Refractive index at the point or in the interval of phase slip may differ from refractive index along the rest of the grating. Accordingly, phase slip may be produced, with or without spacing changes, by changes in effective refractive index as produced, e.g., by changes in material composition or layer thickness. During laser operation, vacuum wavelength is directly related to the period d of the grating, such wavelength being expressible as 2d times a quantity generally designated as effective refractive index. Effective refractive index depends on material as well as geometrical parameters such that, indeed, geometrical variations can be compensated for by material variations and vice-versa. Effective refractive index can be defined as neff (x)=k(x)/ko, where k(x) is the propagation constant at a point x (see FIG. 1), and ko is the freespace propagation constant of radiation of interest. The use of higher-order gratings such as second- and third-order gratings is not precluded.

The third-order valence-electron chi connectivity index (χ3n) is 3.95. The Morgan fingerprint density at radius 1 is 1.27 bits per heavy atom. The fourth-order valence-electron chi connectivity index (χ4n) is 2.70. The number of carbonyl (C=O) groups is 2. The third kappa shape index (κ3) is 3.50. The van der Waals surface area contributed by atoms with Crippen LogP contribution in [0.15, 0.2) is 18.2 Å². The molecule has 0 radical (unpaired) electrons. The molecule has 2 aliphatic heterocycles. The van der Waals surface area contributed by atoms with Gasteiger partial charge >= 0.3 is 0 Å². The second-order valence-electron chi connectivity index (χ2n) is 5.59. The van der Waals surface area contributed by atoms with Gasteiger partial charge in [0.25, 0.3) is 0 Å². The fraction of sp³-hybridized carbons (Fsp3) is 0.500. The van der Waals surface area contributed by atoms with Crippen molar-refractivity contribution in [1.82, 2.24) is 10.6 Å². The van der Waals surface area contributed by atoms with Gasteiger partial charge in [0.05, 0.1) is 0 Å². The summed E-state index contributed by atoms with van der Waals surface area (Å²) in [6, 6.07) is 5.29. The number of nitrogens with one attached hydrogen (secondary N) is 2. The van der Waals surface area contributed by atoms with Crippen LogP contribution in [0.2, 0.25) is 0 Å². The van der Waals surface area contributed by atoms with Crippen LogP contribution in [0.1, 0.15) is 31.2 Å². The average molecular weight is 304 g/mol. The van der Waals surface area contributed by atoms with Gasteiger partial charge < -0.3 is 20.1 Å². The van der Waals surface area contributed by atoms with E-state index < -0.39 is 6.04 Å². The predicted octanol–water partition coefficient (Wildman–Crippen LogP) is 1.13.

Optimized off-center placement of quarter-wave phase slip in accordance with the invention can be determined experimentally, including techniques such as computer simulation. In the interest of enhanced mode selectivity, such placement can be chosen such that the difference between threshold gain (which is equal to cavity loss) of the lowest-lasing mode, and cavity loss of the next-to-lowest-lasing mode is maximized.